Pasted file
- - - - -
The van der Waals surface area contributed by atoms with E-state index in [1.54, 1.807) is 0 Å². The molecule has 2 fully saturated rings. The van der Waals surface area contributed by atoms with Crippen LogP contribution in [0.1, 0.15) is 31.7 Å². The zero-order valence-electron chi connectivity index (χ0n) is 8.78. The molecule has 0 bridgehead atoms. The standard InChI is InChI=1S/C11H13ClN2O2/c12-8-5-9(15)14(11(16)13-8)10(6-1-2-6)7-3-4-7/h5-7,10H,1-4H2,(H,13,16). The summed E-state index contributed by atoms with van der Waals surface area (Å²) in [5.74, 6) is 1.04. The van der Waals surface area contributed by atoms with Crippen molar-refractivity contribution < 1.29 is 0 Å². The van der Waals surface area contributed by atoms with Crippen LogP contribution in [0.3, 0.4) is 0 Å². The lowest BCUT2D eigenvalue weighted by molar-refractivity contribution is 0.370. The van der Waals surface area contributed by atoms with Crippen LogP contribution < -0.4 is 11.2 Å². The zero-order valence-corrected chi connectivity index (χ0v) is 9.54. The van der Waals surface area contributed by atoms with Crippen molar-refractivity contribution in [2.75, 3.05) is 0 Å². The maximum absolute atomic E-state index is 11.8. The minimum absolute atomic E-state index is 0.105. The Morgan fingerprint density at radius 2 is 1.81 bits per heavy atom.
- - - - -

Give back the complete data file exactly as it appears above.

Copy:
The van der Waals surface area contributed by atoms with E-state index in [1.54, 1.807) is 0 Å². The molecule has 2 fully saturated rings. The van der Waals surface area contributed by atoms with Crippen LogP contribution in [0.1, 0.15) is 31.7 Å². The zero-order valence-electron chi connectivity index (χ0n) is 8.78. The molecule has 0 bridgehead atoms. The standard InChI is InChI=1S/C11H13ClN2O2/c12-8-5-9(15)14(11(16)13-8)10(6-1-2-6)7-3-4-7/h5-7,10H,1-4H2,(H,13,16). The summed E-state index contributed by atoms with van der Waals surface area (Å²) in [5.74, 6) is 1.04. The van der Waals surface area contributed by atoms with Crippen molar-refractivity contribution < 1.29 is 0 Å². The van der Waals surface area contributed by atoms with Crippen LogP contribution in [0.3, 0.4) is 0 Å². The lowest BCUT2D eigenvalue weighted by molar-refractivity contribution is 0.370. The van der Waals surface area contributed by atoms with Crippen LogP contribution < -0.4 is 11.2 Å². The zero-order valence-corrected chi connectivity index (χ0v) is 9.54. The van der Waals surface area contributed by atoms with Crippen molar-refractivity contribution in [2.75, 3.05) is 0 Å². The maximum absolute atomic E-state index is 11.8. The minimum absolute atomic E-state index is 0.105. The Morgan fingerprint density at radius 2 is 1.81 bits per heavy atom.